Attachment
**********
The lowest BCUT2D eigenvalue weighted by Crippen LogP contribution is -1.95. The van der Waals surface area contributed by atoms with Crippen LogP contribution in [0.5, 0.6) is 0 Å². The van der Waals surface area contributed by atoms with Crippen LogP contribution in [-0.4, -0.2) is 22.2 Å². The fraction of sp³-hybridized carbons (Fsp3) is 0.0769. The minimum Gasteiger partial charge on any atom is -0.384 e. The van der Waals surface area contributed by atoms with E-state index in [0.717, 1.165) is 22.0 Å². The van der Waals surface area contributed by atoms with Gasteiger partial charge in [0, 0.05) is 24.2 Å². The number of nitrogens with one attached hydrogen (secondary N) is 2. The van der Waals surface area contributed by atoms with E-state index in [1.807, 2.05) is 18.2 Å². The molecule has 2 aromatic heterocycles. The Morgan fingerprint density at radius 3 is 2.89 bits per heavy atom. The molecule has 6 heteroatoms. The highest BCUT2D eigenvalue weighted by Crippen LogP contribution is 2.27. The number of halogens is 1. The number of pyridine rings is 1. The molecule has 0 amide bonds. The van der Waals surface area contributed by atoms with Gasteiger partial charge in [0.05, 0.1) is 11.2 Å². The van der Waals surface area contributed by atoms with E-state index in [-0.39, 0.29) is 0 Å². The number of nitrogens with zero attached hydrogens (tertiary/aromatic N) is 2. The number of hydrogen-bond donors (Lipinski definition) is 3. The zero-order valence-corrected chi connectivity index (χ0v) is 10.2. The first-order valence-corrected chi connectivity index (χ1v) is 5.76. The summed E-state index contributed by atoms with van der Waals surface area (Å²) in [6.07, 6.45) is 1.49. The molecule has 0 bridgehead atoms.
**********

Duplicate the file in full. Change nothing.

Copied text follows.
The lowest BCUT2D eigenvalue weighted by Crippen LogP contribution is -1.95. The van der Waals surface area contributed by atoms with Crippen LogP contribution in [0.5, 0.6) is 0 Å². The van der Waals surface area contributed by atoms with Crippen LogP contribution in [-0.4, -0.2) is 22.2 Å². The fraction of sp³-hybridized carbons (Fsp3) is 0.0769. The minimum Gasteiger partial charge on any atom is -0.384 e. The van der Waals surface area contributed by atoms with E-state index in [0.717, 1.165) is 22.0 Å². The van der Waals surface area contributed by atoms with Gasteiger partial charge in [0, 0.05) is 24.2 Å². The number of nitrogens with one attached hydrogen (secondary N) is 2. The van der Waals surface area contributed by atoms with E-state index in [1.807, 2.05) is 18.2 Å². The molecule has 2 aromatic heterocycles. The Morgan fingerprint density at radius 3 is 2.89 bits per heavy atom. The molecule has 6 heteroatoms. The highest BCUT2D eigenvalue weighted by Crippen LogP contribution is 2.27. The number of halogens is 1. The number of pyridine rings is 1. The molecule has 0 amide bonds. The van der Waals surface area contributed by atoms with Gasteiger partial charge in [0.05, 0.1) is 11.2 Å². The van der Waals surface area contributed by atoms with E-state index in [-0.39, 0.29) is 0 Å². The number of nitrogens with zero attached hydrogens (tertiary/aromatic N) is 2. The number of hydrogen-bond donors (Lipinski definition) is 3. The zero-order valence-corrected chi connectivity index (χ0v) is 10.2. The first-order valence-corrected chi connectivity index (χ1v) is 5.76. The summed E-state index contributed by atoms with van der Waals surface area (Å²) in [6.07, 6.45) is 1.49. The molecule has 0 bridgehead atoms.